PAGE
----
A 17-year-old has been arrested after a threat was made against a central Alberta high school, one that led to a lockdown at the school and a raid of the teen’s house, officials say.
The male teenager, who can’t be identified under youth justice laws, made “an alleged threat of violence against Ponoka Composite High School,” the school board said in a written statement.
RCMP were dispatched to the school, which was put into lockdown before students were sent home at 11 a.m. local time.
Mounties said they arrested the teen at his home in Ponoka, about an hour south of Edmonton. Guns, including an unspecified “high powered rifle,” were “found in the youth’s possession,” RCMP said, but he was arrested without incident.
The teen was charged with uttering threats, unsafe storage of a firearm and possession of weapons dangerous to the public peace. He’s scheduled to appear in court Dec. 28.
A town official said it wasn’t clear whether police think the young man had planned to storm the school, or whether the response was out of an abundance of caution. RCMP Sergeant Josée Valiquette, a spokeswoman for Alberta’s main K-Division detachment, declined to comment on the case, saying only there’s no risk to public safety.
It wasn’t the only threat to trigger an Alberta school closure this week in the aftermath of the massacre at an elementary school in Newtown, Conn.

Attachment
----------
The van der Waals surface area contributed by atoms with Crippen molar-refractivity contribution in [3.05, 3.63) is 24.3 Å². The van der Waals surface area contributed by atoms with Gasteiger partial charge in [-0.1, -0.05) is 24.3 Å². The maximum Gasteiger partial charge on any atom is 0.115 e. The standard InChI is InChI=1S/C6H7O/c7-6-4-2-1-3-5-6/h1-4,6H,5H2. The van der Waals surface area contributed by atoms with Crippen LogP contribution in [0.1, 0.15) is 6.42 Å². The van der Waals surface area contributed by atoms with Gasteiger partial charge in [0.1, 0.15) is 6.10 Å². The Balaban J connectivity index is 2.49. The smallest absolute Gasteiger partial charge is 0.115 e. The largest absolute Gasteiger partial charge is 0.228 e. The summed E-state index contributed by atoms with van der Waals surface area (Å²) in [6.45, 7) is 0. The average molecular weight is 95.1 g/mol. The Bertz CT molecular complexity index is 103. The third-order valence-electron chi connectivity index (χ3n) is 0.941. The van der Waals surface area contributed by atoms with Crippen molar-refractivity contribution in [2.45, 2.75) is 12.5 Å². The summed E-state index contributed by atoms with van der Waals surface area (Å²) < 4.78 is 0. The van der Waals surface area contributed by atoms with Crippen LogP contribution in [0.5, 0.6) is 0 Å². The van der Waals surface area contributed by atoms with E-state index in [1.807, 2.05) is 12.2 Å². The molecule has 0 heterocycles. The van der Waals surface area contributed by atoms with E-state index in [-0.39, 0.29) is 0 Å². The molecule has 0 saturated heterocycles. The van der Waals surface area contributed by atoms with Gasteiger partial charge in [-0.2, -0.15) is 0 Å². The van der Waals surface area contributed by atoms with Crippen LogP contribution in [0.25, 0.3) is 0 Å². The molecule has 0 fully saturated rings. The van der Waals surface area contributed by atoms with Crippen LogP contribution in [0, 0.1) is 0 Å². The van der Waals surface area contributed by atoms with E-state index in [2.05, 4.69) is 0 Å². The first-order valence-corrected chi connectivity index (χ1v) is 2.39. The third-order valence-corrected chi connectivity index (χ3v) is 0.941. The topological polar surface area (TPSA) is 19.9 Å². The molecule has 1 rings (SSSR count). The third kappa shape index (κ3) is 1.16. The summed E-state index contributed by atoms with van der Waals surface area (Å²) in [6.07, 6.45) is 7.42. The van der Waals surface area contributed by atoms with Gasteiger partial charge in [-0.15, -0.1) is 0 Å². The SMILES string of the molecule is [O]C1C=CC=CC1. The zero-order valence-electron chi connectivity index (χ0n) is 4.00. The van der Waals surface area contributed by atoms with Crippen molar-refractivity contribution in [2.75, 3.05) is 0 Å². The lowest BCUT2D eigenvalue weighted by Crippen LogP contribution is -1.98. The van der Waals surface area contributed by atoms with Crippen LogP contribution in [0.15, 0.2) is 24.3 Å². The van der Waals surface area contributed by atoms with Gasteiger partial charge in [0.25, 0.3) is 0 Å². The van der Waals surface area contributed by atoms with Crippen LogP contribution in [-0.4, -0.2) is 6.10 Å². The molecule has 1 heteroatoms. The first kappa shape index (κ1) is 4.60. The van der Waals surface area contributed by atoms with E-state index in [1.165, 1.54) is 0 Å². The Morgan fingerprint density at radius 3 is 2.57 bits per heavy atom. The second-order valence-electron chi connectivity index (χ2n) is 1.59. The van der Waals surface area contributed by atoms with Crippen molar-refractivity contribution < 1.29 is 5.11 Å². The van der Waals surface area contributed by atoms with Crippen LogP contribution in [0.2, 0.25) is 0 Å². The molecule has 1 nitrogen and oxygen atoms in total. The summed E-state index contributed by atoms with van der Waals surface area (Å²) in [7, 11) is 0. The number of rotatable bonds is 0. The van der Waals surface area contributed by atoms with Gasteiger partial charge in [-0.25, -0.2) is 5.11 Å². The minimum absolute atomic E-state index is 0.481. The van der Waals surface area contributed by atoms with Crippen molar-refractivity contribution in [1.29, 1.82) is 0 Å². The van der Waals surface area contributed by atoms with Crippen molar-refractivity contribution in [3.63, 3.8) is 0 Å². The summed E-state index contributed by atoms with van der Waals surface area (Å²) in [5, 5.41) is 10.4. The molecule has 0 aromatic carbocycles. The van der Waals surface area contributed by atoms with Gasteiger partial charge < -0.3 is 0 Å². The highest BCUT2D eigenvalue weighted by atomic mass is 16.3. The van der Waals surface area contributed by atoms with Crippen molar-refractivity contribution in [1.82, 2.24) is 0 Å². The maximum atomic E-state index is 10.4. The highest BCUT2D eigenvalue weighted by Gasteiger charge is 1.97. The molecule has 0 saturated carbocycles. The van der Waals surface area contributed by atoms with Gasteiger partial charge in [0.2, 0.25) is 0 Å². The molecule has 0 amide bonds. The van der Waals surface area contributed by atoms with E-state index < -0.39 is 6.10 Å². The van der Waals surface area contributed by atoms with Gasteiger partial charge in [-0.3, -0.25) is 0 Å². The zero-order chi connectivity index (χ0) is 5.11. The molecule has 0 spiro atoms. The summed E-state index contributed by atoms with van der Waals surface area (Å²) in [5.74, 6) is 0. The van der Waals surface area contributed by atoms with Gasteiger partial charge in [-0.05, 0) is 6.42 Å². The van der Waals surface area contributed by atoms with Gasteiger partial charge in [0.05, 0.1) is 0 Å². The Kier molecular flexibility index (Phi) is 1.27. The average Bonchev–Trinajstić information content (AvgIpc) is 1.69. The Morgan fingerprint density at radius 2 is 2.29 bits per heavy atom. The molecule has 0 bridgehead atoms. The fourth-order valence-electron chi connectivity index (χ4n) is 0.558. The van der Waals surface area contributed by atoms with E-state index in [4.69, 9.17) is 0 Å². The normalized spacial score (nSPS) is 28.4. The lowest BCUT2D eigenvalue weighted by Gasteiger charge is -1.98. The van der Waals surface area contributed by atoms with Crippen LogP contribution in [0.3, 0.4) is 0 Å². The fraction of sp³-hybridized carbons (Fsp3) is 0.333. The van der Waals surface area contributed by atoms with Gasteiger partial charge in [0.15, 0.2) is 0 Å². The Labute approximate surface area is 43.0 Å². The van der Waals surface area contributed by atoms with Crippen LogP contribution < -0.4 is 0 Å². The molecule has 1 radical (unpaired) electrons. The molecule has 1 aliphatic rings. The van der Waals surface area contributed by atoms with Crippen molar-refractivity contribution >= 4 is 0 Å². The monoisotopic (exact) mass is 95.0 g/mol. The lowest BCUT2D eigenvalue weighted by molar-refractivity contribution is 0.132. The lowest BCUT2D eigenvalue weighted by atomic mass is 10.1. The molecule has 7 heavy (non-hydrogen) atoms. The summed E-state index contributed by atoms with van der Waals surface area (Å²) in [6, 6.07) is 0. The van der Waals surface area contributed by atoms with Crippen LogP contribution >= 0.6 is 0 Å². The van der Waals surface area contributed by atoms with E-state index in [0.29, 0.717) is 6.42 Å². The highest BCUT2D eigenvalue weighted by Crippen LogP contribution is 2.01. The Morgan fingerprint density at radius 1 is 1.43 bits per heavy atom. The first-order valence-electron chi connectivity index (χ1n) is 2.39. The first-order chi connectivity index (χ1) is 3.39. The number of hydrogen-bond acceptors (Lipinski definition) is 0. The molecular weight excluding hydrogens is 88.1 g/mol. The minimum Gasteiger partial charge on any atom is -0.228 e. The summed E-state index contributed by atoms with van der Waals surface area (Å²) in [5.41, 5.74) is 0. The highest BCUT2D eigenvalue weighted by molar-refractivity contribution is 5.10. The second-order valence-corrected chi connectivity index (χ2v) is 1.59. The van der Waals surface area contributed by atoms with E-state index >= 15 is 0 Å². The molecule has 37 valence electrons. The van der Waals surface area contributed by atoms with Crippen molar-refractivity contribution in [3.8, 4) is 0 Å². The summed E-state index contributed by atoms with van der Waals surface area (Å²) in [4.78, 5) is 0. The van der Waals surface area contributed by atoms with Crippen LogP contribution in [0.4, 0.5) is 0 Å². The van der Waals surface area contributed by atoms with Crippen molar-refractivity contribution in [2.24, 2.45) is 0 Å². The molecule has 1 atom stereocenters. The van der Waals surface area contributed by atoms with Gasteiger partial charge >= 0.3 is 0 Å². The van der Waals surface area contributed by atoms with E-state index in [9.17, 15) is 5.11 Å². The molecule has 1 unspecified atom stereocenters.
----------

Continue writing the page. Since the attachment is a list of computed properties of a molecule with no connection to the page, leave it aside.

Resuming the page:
Riverview Middle School in Devon, Alta., just west of Edmonton, was on alert Thursday after the discovery of a “disturbing comment on Facebook referencing a possible act of violence” and made by a student, according to a school board statement. Officials found “no indication that this person was to carry out the threat,” and “at no point was the safety of children and the schools staff in jeopardy in relation to this individual’s comments.” The school was open as usual Friday, but the same student’s previous school cancelled its Christmas concert Thursday evening as a precaution. “Given the heightened anxiety around student safety at schools in the wake of what occurred in the United States last week, we thought it important to inform you of what has occurred,” the Black Gold Regional Schools division said in a letter to parents.
A Medicine Hat, Alta., school was closed Friday as a “precautionary measure,” after a threat later identified as “a low risk to students and staff,” Superintendent Grant Henderson wrote in a letter posted on Crescent Heights High School’s website.
Two high schools were closed in Rocky Mountain House, Alta., on Friday due to “ potentially threatening situation,” the public and Catholic school boards said in a joint statement. The closure was the “most appropriate decision given the gravity of recent events,” the school boards said.
Schools are erring on the side of caution, said Jacquie Hansen, president of the Alberta School Boards Association.
“Obviously there’s a little bit of sensitivity heightened right now because of the Sandy Hook incidents,” Ms. Hansen said, adding the details of each case are still unclear. “I mean, are these hoaxes or what? It’s going to be a good time for schools to revisit their lockdown to procedures, and a good chance to talk to parents and reassure them about the procedures.”